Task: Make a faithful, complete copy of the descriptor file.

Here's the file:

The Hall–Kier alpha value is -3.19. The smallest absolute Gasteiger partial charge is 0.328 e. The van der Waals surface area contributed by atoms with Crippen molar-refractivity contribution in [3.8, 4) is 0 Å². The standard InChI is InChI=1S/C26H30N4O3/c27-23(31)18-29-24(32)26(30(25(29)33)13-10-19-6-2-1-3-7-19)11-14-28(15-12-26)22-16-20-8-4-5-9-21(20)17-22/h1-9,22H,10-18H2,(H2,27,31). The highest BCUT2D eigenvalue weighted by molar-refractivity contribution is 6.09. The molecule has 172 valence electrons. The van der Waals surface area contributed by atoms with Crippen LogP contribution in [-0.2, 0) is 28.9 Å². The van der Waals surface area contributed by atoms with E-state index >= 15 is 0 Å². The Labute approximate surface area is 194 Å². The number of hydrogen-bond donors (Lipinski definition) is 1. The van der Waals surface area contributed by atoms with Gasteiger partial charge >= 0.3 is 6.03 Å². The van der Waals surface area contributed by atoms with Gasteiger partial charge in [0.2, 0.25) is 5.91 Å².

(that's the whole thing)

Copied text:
The Hall–Kier alpha value is -3.19. The smallest absolute Gasteiger partial charge is 0.328 e. The van der Waals surface area contributed by atoms with Crippen molar-refractivity contribution in [3.8, 4) is 0 Å². The standard InChI is InChI=1S/C26H30N4O3/c27-23(31)18-29-24(32)26(30(25(29)33)13-10-19-6-2-1-3-7-19)11-14-28(15-12-26)22-16-20-8-4-5-9-21(20)17-22/h1-9,22H,10-18H2,(H2,27,31). The highest BCUT2D eigenvalue weighted by molar-refractivity contribution is 6.09. The molecule has 172 valence electrons. The van der Waals surface area contributed by atoms with Crippen LogP contribution in [-0.2, 0) is 28.9 Å². The van der Waals surface area contributed by atoms with E-state index >= 15 is 0 Å². The Labute approximate surface area is 194 Å². The number of hydrogen-bond donors (Lipinski definition) is 1. The van der Waals surface area contributed by atoms with Gasteiger partial charge >= 0.3 is 6.03 Å². The van der Waals surface area contributed by atoms with Gasteiger partial charge in [0.2, 0.25) is 5.91 Å².